Sisters of Blood and Spirit Page 17

“There’s a rope ladder on one of the branches,” Mace explained. “We climbed the tree, then went down the ladder.”

“Awesome,” I muttered, looking down at my cute shoes that were so not made for climbing trees. Neither was my dress. I felt completely ridiculous.

“Want me to go first?” he asked.

“Unless you want to be scarred for life by the sight of my granny panties, you’d better.” They were boy panties, but who could tell the difference in the dark.

He gave me an odd look, then scampered up the tree like he’d been born to do it. I followed a lot less gracefully. My shoes had smooth soles, so they couldn’t grip the homemade ladder. I still had the salt, too, so I was only holding on with one hand.

“Ow!” Damn splinter in my palm.

Mace’s hand appeared before me. “Your hand or the salt—give me one.”

I gave him the salt. I didn’t want him to get the idea that he was my freaking knight in shining armor or something.

Once I made it to the branch he was on—a limb thick enough to hold both of us—he held on to another branch for support and walked out over the wall. I inched along behind him. It would be just my luck to fall and break my fool neck on the asylum side. By the time I got to the rope ladder, Mace was already on the ground, holding the rope steady for me. There wasn’t any graceful way to descend a ladder that swayed and diped with every movement. I swore the entire time down—under my breath, of course.

“You’ve got a mouth like a sailor,” Mace commented when I joined him. The grass was brown and flattened by dozens of feet. That was good.

I opened the salt and began pouring it. “Met many sailors, have you? Is there something Sarah should know about you, Mace?”

“I love me a man in uniform,” he quipped. “What are you doing?”

“Making a salt circle around you.”


I didn’t look up. “Because this thing has had a taste of you and will be able to sense you’re here, and I don’t want to have to explain to Sarah that it took you on my watch.”

“Your concern is touching, Lark. Really.”

It wasn’t his sarcasm that made me look up, though I appreciated his skill at it. “I owe you. That means I’m going to do everything I can to keep you alive. You okay with that?”

“Yeah, I think I am.” His gaze locked with mine. We stood there, staring at each other. Awkward.

A cold breeze brushed my bare legs. I turned my head in its direction. “Feel that?”

“Yeah.” Out of the corner of my eye I saw his hand go to his chest as if it hurt. The ghost was coming.

I checked the ring I’d poured around him—it was a good, thick mound of salt that could withstand a spectral wind. Good.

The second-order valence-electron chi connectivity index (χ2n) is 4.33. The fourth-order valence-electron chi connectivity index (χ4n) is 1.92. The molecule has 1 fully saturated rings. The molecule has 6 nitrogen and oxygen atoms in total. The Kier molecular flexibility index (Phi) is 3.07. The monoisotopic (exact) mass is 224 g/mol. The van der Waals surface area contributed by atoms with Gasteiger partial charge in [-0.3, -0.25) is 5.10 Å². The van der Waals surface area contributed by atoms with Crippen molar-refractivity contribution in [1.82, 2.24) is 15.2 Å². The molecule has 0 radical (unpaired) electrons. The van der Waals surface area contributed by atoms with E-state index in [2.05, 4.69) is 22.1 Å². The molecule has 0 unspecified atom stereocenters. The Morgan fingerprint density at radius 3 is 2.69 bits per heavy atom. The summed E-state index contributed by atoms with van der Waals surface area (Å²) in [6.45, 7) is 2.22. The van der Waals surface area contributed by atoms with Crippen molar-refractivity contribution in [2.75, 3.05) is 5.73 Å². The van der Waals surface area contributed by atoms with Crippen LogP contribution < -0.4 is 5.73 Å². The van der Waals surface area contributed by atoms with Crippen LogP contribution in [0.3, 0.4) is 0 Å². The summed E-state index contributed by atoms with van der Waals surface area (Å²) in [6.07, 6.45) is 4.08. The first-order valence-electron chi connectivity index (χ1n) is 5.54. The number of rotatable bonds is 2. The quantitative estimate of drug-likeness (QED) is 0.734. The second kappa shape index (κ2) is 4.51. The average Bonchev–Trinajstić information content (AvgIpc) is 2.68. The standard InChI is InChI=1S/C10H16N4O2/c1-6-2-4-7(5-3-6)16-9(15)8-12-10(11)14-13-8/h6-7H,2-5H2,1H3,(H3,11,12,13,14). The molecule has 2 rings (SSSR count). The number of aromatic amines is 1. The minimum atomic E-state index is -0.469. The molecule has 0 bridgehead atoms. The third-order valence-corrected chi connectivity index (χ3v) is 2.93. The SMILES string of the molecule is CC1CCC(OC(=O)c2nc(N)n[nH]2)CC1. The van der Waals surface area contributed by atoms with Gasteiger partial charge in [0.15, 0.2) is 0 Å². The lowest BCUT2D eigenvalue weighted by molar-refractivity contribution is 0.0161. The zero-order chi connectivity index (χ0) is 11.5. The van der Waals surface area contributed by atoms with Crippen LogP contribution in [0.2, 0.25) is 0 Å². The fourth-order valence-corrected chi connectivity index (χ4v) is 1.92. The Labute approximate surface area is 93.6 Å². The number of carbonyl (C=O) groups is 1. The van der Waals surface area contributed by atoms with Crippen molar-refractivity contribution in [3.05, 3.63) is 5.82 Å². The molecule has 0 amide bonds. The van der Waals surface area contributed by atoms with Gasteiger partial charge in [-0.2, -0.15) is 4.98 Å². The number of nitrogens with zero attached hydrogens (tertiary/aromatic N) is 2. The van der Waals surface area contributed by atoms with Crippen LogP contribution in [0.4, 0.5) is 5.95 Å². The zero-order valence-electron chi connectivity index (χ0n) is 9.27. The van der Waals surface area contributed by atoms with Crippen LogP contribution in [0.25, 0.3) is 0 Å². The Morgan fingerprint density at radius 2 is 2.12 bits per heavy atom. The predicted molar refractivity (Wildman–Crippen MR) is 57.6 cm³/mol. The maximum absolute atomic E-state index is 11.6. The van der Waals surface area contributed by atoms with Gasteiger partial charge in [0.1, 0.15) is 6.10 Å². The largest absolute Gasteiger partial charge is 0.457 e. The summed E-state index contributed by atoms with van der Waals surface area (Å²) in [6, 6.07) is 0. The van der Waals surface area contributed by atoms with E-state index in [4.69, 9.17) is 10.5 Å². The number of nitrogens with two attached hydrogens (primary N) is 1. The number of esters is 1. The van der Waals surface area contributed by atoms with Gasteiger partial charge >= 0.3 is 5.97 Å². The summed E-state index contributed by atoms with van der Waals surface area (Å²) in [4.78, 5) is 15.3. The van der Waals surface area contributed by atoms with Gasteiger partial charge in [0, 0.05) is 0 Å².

I took a deep breath as my hair began to stir. In Bell Hill I’d faced several malevolent spirits, and I’d done it stoned on antidepressants and antipsychotic and antianxiety meds. I could deal with one in a field.

Even if it was the one who had sent me a vision of my sister eating eyeballs.

The chill cranked, raising goose bumps on my arms. My hair rose at the roots. This thing was hungry and pissed. It wasn’t even trying to be stealthy as it came at us. It had sniffed out Mace and was eager for another taste.

Honestly, I couldn’t say that I blamed it—aggravating as he was.

There was no one way to describe encountering a ghost. Yeah, there was the cold, but that was about the only thing they had in common. Every ghost—in my experience—had their own energy and their own weaknesses. I guess I knew this stuff because of Wren, or because of our situation, or maybe because of my brush with the other side. So maybe I didn’t know why I knew these things, but I did know when there was a ghost around, and I could usually tell how strong they were.

This one was strong. Old and strong. And angry. I could feel its rage in my bones, in the pressure of my teeth grinding together. It swirled around me like a snarling dog trying to catch my scent. It hadn’t bothered to take form, and it looked like nothing more than a swarm of flies circling me. If those flies had frozen razor blades for wings, that was.

“Lark?” Mace looked concerned.

“I’m good,” I shouted over the noise of the ghost. He probably couldn’t even hear it. My heart hammered in my chest.What are you? Its voice was like screeching brakes in my ears.

I ignored it. Holding my hands out to my sides, I sifted the ghost through my fingers, inviting it to reveal its personality. It was like a thousand paper cuts as its angry energy flicked over my skin. I’d felt ones that were like sandpaper, an itch, even feathers, but not this. I would be left bleeding afterward—no invisible wounds for me. Fortunately, I didn’t wound like normal people. Scratches like Mace’s hurt me, but didn’t last—I assumed because I was connected to the dead. That didn’t mean I was willing to go through it again.

Come on. Show yourself. Images began to swim in my head—flashes of blood. Screams. It was what I’d seen when I touched Mace but sped up and fragmented. This was the right ghost, all right. Now I just needed to hold on a little longer so that it could show me something useful. Something personal.

The ghost withdrew from me, as though it could read my intent. Crap.

I watched as the buzzing black vortex of dark energy leaped at Mace. It smacked against the protection of the salt like bugs on a windshield. Its roar of rage shook the ground beneath my feet. I could tell that Mace felt it, too. It was a warm September night and his breath came in puffs better suited to late November. The ghost charged again. This time, the line of salt quivered beneath the assault.

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